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Common Warning Signs of Anorexia Nervosa in Adolescents- Quick Reference Guide for Parents or Caregivers 

By Lee Neagle MA, LPC| 5 Min Read | June 28, 2024
Reference Guide for Parents or Caregivers to help understand the warning signs of anorexia in adolescents.

Anorexia nervosa is a serious and potentially life-threatening eating disorder characterized by food restriction, an intense fear of gaining weight, distorted body image, and in some instances binging and purging behavior. As a parent or caregiver, being able to recognize the warning signs of anorexia nervosa in your child is key for early intervention and ensuring effective treatment.  

In this blog, we highlight the most common symptoms and warning signs of anorexia parents or caregivers can look out for in their children. We also provide links to a free screening tool and previous blogs in which we highlight how you can support your child through treatment and recovery.  

Significant Weight Loss or Failure to Gain Weight

A common sign of anorexia nervosa in adolescents is significant weight loss or failure to gain weight during growth.

Parents may observe that their child’s clothes become loose-fitting, or they appear significantly and progressively thinner.  

Distorted Body Image

A hallmark sign for concern is even though the child is underweight or malnourished, adolescents with anorexia may continue to express dissatisfaction with their body size and shape and continue utilizing restrictive eating behaviors. They may perceive themselves as “fat” despite being severely underweight.

Body-checking behaviors such as pinching skin or repeatedly measuring their body parts are some warning signs of anorexia that parents may observe.

Obsessive Preoccupation with Food and Calories

Adolescents with anorexia nervosa often develop an obsessive preoccupation with food, calories, and nutritional content. They may diligently count calories, avoid certain foods or food groups regarded as “unhealthy,” and adhere to strict dietary rules. Parents may observe other behaviors such as meticulously weighing portions, visible distress when measuring portion size, obsessively studying food labels, or expressing distress over eating foods perceived as unhealthy.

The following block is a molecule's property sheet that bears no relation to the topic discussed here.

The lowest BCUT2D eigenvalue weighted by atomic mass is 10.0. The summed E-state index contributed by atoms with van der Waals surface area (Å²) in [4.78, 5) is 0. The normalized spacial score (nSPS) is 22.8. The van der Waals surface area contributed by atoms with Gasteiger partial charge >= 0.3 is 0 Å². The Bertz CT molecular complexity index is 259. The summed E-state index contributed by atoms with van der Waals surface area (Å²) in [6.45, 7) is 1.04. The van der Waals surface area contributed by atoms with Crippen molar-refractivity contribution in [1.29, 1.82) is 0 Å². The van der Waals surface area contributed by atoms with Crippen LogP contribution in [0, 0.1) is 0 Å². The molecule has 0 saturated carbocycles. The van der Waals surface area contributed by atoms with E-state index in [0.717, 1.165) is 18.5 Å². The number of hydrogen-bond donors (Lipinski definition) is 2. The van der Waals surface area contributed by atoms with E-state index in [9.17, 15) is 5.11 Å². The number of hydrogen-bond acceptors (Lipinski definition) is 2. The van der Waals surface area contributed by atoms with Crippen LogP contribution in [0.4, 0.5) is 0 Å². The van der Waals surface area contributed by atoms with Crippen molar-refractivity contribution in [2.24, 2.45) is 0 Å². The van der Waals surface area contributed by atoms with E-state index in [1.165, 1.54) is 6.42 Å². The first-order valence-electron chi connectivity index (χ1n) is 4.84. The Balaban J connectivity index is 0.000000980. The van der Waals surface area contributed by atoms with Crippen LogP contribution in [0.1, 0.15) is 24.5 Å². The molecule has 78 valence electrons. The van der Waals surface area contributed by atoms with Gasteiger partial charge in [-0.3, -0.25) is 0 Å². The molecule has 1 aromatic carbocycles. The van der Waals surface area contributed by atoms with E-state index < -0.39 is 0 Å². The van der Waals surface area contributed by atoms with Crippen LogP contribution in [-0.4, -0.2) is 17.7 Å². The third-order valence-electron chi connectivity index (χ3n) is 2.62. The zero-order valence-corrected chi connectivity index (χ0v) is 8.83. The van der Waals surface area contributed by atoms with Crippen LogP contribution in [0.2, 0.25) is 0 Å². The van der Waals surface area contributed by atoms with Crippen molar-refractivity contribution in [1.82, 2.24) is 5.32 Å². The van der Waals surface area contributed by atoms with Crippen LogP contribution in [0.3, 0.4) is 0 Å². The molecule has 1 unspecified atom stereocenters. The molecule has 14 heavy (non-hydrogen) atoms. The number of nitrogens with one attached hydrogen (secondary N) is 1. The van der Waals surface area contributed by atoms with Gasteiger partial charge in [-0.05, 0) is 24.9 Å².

Social Withdrawal

Anorexia nervosa often leads to avoidance of social activities and isolation as the child becomes increasingly dedicated to their eating disorder behaviors and preoccupied with body image.

Parents may notice their child will avoid social gatherings where food is present or make excuses to skip meals with family members.  

Medical Complications

Anorexia nervosa can cultivate significant physical and health complications due to malnutrition, starvation, and purging. These symptoms can include fatigue, weakness, dizziness, fainting, hair loss, dry skin, and brittle nails.

In severe cases, anorexia nervosa can lead to serious medical complications such as electrolyte imbalances, cardiac irregularities, and organ damage.

It is extremely important to catch early warning signs of anorexia because delaying treatment can increase the risk of more significant complications.

Early intervention is key to increasing the effectiveness of treatment for adolescents suffering with anorexia nervosa. When parents observe changes in eating behaviors, fluctuations in weight, increases in social isolation or new medical complications they should seek professional support for their child immediately.